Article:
Huawei banking on Thai market

Huawei banking on Thai market

Firm hopes government and companies unite to develop use cases, writes Anucha Charoenpo in Zurich

Huawei, a leading global provider of information and communications technology (ICT) infrastructure and smart devices, is considering Thailand as its main market for 5G ecosystem development and use in Southeast Asia, says its senior executive.

The executive, who spoke on condition of anonymity, sees Huawei, the Thai government, the National Broadcasting and Telecommunications Commission (NBTC), universities and the media as continuing to strengthen cooperation to develop Thailand's 5G ecosystem.

In tandem with the Digital Economy and Society (DES) Ministry, Huawei set up a 5G testbed, the first of its kind in the region, earlier this year in the Sri Racha district of Chon Buri, he said.

The 5G site at Kasetsart University's Sri Racha campus involves 360-degree augmented reality/virtual reality; remote driving; multi-HD video and smart buses. It is designed to serve as a R&D centre for new technologies, with researchers offering consultations and a full range of innovation.

The NBTC has been tasked with providing spectrum ranges for the 5G trial, in cooperation with major mobile operators and internet service providers, the Huawei executive told the Bangkok Post at the 10th Huawei Mobile Broadband Forum (MBBF) recently held in Zurich.

The main focus of this year's forum is the introduction of 5G for commercial use, the Internet of Things (IoT) and the mobile broadband industry.

"We're trying to showcase the potential of the 5G system in Thailand. We want to hear from our stakeholders," he said.

"We think Thailand will become the most important market for us, particularly in Southeast Asia, which is why we set up our regional headquarters in Bangkok. We want to do something more and better in Thailand."

The Huawei forum in Zurich promoted commercial 5G development, including use of the Internet of Things, to the mobile broadband industry.

Huawei wants to create different technological promotion activities in Thailand. It is ready to cooperate with the government, private sector and the media to set up a good 5G ecosystem, said the executive.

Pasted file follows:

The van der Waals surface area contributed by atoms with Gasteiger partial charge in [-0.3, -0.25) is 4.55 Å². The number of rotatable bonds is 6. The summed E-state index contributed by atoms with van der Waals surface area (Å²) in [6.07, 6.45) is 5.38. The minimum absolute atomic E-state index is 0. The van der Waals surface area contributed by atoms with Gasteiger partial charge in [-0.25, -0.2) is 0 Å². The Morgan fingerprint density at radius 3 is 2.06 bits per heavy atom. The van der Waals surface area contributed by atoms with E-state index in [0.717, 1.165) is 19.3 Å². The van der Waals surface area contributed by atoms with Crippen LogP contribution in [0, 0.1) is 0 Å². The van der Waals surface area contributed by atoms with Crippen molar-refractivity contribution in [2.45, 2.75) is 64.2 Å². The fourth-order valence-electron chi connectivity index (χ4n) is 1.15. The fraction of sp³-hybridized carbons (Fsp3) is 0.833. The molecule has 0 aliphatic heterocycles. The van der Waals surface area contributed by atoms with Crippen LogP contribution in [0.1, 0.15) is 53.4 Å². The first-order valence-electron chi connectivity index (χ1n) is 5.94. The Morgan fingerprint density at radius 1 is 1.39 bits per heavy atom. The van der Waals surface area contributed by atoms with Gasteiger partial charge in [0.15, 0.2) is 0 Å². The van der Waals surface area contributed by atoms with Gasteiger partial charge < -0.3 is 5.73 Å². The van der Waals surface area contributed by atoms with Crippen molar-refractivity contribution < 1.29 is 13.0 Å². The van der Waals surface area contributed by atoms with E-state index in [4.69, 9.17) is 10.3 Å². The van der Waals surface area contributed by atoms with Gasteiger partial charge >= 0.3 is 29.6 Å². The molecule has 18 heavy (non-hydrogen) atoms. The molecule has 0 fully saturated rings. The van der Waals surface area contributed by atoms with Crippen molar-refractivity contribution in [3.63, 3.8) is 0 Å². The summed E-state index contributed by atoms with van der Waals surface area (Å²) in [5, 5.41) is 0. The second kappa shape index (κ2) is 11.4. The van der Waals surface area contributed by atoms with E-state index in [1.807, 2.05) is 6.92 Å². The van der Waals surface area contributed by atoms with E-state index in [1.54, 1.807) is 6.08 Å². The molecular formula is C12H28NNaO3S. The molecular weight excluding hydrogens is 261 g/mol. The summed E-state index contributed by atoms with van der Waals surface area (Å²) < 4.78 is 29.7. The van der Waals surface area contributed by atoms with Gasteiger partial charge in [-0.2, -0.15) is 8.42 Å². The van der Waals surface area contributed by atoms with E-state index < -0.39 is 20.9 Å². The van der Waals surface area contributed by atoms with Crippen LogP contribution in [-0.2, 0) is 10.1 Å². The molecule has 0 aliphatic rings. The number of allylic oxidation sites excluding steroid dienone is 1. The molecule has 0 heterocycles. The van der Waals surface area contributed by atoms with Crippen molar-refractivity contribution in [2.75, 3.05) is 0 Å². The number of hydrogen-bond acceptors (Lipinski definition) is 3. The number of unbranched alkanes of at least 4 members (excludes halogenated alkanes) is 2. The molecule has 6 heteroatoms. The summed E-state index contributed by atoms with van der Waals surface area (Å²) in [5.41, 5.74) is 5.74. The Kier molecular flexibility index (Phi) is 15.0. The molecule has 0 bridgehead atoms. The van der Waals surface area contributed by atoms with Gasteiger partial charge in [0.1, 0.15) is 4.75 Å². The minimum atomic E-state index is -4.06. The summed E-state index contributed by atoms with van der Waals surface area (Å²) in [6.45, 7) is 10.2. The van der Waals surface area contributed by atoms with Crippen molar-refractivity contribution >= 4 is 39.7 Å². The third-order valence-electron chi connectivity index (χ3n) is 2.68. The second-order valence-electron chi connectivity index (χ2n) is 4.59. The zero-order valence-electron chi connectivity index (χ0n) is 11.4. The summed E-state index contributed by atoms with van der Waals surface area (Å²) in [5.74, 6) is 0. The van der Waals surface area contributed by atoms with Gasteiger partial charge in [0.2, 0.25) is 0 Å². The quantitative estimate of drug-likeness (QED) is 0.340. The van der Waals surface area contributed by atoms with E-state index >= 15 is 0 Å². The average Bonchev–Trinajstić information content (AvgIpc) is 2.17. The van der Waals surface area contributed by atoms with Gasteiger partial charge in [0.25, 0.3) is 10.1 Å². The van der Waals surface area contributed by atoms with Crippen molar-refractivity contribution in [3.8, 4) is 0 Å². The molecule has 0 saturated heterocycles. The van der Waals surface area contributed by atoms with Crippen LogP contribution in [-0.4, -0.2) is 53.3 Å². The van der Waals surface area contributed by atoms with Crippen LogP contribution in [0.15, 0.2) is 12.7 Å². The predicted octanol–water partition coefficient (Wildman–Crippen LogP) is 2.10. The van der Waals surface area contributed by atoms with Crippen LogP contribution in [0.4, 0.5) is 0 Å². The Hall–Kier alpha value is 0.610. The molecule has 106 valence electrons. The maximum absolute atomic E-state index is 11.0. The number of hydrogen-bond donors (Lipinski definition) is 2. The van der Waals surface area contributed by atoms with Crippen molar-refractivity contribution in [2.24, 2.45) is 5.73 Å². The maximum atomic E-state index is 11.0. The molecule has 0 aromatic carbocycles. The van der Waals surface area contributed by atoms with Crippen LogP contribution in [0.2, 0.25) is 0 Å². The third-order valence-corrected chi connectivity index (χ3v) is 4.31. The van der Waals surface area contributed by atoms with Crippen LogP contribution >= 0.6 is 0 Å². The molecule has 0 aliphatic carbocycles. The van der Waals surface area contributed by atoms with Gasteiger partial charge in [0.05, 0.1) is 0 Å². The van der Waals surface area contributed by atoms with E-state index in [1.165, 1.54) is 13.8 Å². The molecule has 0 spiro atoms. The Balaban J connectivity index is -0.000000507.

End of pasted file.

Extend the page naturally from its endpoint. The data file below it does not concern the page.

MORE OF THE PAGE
"We are not a decision maker. We are only a technical provider with experience in the 5G system," he said.

"We successfully developed 3G and 4G in Europe. We're doing 5G commercial contracts with partners all over the world and 50% of them are in Europe. We're looking for more partners. We're willing to share these lessons with Thailand. I believe the media can play a greater role in spreading this information."


The Huawei executive said most people in the world are still happy with 4G and are not concerned about 4G connections. However, some people expressed concern about connections when many people use their mobile phones at the same time in the same place, such as an opera house.

"Imagine many people in an opera house take pictures and want to share them immediately on Instagram or Facebook. It is very difficult when many people do this simultaneously. The uplink-downlink transformation of the channel transfer function is very limited and congested. 4G is not designed for this kind of scenario," he said.

5G is the only platform designed to cope with future technology such as IoT.

Everything in the future will be connected with this network in one place at the same time, said the executive.

He said 5G helps this process in three ways. It is extremely speedy, has massive connections and is short with low latency. Without each connector, it cannot be called 5G, said the executive.

4G can be transformed to 5G, as all devices and equipment have been designed to connect 5G, he said.


The NBTC announced Thailand may soon be the first country in Asean to adopt 5G if the infrastructure is prepared by the private sector.

The executive said 5G development in different countries face varying challenges.